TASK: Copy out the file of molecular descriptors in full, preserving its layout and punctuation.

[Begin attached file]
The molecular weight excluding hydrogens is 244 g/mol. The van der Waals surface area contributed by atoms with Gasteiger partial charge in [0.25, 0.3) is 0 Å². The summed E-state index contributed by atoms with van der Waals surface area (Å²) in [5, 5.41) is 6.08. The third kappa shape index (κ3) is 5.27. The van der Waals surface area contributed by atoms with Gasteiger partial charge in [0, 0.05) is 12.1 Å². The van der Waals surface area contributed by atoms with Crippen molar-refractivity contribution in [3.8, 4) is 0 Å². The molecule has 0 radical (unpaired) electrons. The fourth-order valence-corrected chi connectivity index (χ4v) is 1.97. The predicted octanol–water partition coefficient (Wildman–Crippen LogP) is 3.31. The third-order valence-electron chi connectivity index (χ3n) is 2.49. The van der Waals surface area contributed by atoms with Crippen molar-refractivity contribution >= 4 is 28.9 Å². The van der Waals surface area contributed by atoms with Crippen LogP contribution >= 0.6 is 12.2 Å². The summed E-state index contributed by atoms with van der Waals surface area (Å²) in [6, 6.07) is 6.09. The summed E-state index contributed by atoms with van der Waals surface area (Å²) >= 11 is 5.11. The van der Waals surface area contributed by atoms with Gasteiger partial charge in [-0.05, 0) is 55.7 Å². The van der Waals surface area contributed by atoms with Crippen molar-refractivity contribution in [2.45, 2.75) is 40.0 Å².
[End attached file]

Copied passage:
The molecular weight excluding hydrogens is 244 g/mol. The van der Waals surface area contributed by atoms with Gasteiger partial charge in [0.25, 0.3) is 0 Å². The summed E-state index contributed by atoms with van der Waals surface area (Å²) in [5, 5.41) is 6.08. The third kappa shape index (κ3) is 5.27. The van der Waals surface area contributed by atoms with Gasteiger partial charge in [0, 0.05) is 12.1 Å². The van der Waals surface area contributed by atoms with Crippen molar-refractivity contribution in [3.8, 4) is 0 Å². The molecule has 0 radical (unpaired) electrons. The fourth-order valence-corrected chi connectivity index (χ4v) is 1.97. The predicted octanol–water partition coefficient (Wildman–Crippen LogP) is 3.31. The third-order valence-electron chi connectivity index (χ3n) is 2.49. The van der Waals surface area contributed by atoms with Crippen molar-refractivity contribution >= 4 is 28.9 Å². The van der Waals surface area contributed by atoms with Crippen LogP contribution >= 0.6 is 12.2 Å². The summed E-state index contributed by atoms with van der Waals surface area (Å²) in [6, 6.07) is 6.09. The summed E-state index contributed by atoms with van der Waals surface area (Å²) >= 11 is 5.11. The van der Waals surface area contributed by atoms with Gasteiger partial charge in [-0.05, 0) is 55.7 Å². The van der Waals surface area contributed by atoms with Crippen molar-refractivity contribution in [2.45, 2.75) is 40.0 Å².